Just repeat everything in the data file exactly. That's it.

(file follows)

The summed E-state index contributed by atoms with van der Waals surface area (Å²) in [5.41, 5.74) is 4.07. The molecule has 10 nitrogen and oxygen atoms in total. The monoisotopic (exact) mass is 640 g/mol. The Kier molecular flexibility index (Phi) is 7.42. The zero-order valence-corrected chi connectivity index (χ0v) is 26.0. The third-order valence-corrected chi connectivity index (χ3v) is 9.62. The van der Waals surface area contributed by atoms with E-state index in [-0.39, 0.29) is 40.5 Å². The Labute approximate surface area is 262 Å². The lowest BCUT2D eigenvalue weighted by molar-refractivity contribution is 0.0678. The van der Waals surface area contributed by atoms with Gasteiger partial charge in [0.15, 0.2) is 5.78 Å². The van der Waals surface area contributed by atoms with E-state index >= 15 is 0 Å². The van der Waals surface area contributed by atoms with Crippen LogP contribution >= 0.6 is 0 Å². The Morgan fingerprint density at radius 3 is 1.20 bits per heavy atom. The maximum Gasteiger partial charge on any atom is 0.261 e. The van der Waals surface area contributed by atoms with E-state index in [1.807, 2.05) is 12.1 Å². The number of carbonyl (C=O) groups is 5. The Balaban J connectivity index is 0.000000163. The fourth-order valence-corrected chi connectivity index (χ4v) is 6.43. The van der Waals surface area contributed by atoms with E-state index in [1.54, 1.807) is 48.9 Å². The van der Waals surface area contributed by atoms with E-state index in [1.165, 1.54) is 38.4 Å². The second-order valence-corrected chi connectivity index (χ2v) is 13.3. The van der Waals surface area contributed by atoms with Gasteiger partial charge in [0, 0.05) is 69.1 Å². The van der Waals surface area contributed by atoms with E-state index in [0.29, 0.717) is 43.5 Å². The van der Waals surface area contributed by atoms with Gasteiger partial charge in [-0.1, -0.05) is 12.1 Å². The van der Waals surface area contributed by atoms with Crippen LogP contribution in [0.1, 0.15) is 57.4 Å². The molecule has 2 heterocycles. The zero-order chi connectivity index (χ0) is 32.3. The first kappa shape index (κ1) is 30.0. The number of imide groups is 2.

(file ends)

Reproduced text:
The summed E-state index contributed by atoms with van der Waals surface area (Å²) in [5.41, 5.74) is 4.07. The molecule has 10 nitrogen and oxygen atoms in total. The monoisotopic (exact) mass is 640 g/mol. The Kier molecular flexibility index (Phi) is 7.42. The zero-order valence-corrected chi connectivity index (χ0v) is 26.0. The third-order valence-corrected chi connectivity index (χ3v) is 9.62. The van der Waals surface area contributed by atoms with E-state index in [-0.39, 0.29) is 40.5 Å². The Labute approximate surface area is 262 Å². The lowest BCUT2D eigenvalue weighted by molar-refractivity contribution is 0.0678. The van der Waals surface area contributed by atoms with Gasteiger partial charge in [0.15, 0.2) is 5.78 Å². The van der Waals surface area contributed by atoms with E-state index >= 15 is 0 Å². The van der Waals surface area contributed by atoms with Crippen LogP contribution >= 0.6 is 0 Å². The Morgan fingerprint density at radius 3 is 1.20 bits per heavy atom. The maximum Gasteiger partial charge on any atom is 0.261 e. The van der Waals surface area contributed by atoms with E-state index in [1.807, 2.05) is 12.1 Å². The number of carbonyl (C=O) groups is 5. The Balaban J connectivity index is 0.000000163. The fourth-order valence-corrected chi connectivity index (χ4v) is 6.43. The van der Waals surface area contributed by atoms with E-state index in [1.54, 1.807) is 48.9 Å². The van der Waals surface area contributed by atoms with E-state index in [1.165, 1.54) is 38.4 Å². The second-order valence-corrected chi connectivity index (χ2v) is 13.3. The van der Waals surface area contributed by atoms with Gasteiger partial charge in [0, 0.05) is 69.1 Å². The van der Waals surface area contributed by atoms with E-state index in [0.29, 0.717) is 43.5 Å². The van der Waals surface area contributed by atoms with Gasteiger partial charge in [-0.1, -0.05) is 12.1 Å². The van der Waals surface area contributed by atoms with Crippen LogP contribution in [0.1, 0.15) is 57.4 Å². The molecule has 2 heterocycles. The zero-order chi connectivity index (χ0) is 32.3. The first kappa shape index (κ1) is 30.0. The number of imide groups is 2.